3. Add a certificate to DSM. I like Let’s Encrypt – DSM can walk you through the certificate creation process, and will renew it automatically. You’ll need a domain name for this. You might be able to use Synology’s QuickConnect service for this. (I ended up setting up a CNAME for my QuickConnect address with a subdomain that I already own, then used the CNAME for the certificate)
  4. Create a shared folder for your Docker data. I named mine ‘docker’. Create two directories inside of it: ‘MunkiReport’ and ‘MySQL’.
  5. Create a file called ‘docker-compose.yml’ in your ‘docker’ shared folder. Populate it with this data, to start:
  1. Change line 41, your MySQL root password, to something random. You can also change the port numbers if you’d like, but I’m going to finish this tutorial with the assumption that you haven’t touched those (it can get confusing very quickly).
  2. Switch over to your Terminal window and run these two commands. The first will download the Docker images for Adminer, MunkiReport, and MySQL. The second command will create Docker containers, which contain your custom settings. If you change any of the settings in your docker-compose.yml file, re-running these commands will destroy the Docker containers and recreate them with your new specifications. Pretty cool. You can monitor all of this with the Docker application in DSM.
    /usr/local/bin/docker-compose  -f /volume1/docker/docker-compose.yml pull
    /usr/local/bin/docker-compose -f /volume1/docker/docker-compose.yml up -d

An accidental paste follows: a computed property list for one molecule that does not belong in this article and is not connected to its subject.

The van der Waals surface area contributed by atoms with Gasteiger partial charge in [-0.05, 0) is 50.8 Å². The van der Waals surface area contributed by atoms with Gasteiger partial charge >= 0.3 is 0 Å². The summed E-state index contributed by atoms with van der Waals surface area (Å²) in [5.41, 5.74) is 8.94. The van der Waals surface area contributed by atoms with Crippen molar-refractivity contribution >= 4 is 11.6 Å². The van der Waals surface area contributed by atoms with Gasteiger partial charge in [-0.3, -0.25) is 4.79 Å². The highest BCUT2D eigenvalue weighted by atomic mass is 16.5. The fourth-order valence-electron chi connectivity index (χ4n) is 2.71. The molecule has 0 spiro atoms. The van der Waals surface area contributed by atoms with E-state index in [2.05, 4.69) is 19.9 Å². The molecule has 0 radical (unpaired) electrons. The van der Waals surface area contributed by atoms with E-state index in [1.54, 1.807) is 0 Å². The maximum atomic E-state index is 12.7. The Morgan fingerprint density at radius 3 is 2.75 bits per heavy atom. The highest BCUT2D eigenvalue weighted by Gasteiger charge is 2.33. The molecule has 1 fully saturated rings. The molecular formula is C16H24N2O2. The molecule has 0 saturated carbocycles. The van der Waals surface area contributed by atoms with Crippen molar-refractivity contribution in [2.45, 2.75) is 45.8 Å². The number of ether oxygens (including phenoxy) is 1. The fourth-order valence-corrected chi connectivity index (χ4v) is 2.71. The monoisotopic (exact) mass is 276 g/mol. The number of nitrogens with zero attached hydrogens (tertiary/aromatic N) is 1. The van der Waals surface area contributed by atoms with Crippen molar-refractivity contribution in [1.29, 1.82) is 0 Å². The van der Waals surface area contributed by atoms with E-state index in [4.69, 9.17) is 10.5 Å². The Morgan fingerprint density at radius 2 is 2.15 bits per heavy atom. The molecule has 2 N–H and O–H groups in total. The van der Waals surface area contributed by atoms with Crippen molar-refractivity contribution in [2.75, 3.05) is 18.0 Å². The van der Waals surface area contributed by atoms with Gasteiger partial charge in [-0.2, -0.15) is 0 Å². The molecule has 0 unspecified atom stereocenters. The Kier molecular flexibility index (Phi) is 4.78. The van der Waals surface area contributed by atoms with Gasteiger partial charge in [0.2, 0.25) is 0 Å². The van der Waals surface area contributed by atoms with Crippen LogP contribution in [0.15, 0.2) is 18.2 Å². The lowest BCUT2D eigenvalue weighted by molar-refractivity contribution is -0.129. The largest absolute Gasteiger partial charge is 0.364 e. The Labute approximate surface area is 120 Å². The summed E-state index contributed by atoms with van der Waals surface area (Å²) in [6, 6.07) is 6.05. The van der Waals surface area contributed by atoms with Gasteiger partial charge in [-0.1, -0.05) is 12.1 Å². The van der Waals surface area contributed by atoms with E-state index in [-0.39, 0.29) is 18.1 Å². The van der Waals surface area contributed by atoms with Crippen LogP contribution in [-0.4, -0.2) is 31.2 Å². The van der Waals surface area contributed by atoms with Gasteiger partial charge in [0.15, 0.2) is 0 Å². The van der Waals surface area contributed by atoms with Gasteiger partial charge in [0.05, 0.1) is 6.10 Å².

3. Now, let’s create the MySQL database for MunkiReport. Go to your Synology server’s IP address, but add :3307 to the end. You’ll reach a login page. Here are the relevant details:
    1. Server is your NAS’s IP address, but with :3306 at the end.
    2. Username is root.
    3. Password is whatever you set in Step 6.
    4. Database can be left blank.
  4. After you login, click ‘Create database’. Name the database whatever you’d like – I went with ‘mreport’. For ‘Collation’, pick ‘utf8_general_ci’. Close the Adminer tab.
  5. Open a new tab, with your server’s IP address followed by :4443 at the end.  You should be greeted with an empty MunkiReport installation. Nice!
  6. In your ‘docker’ shared folder, you had created a ‘MunkiReport’ folder in Step 4. Inside of that, create a file named ‘config.php’. This is how we’ll configure MunkiReport – by overriding values specified in config_default.php (click to see MunkiReport’s default values). I’ll skip this part of the tutorial, as it’s documented much better on MunkiReport’s wiki. At a minimum, I’d strongly suggest setting up authentication, MySQL connection settings, and the modules you’d like to enable.
  7. Before you can expose your MunkiReport container to the outside world, you’ll want to secure it. You’ll do this with a reverse proxy – basically, another web server put in front of your MunkiReport container (which itself contains a web server). The reverse proxy will add encryption, but otherwise leave your MunkiReport installation alone. DSM 6.0 includes a reverse proxy, so let’s use that.
  8. Check out the bottom of this Synology knowledge base article. Unfortunately, the documentation leaves a lot to be desired, so I’ll suggest some settings:
    1. Description: MunkiReport
    2. Source Protocol: HTTPS
    3. Source Hostname: *
    4. Source Port: 4444
    5. (leave both the HSTS and HTTP/2 boxes unchecked)
    6. Destination Protocol: HTTP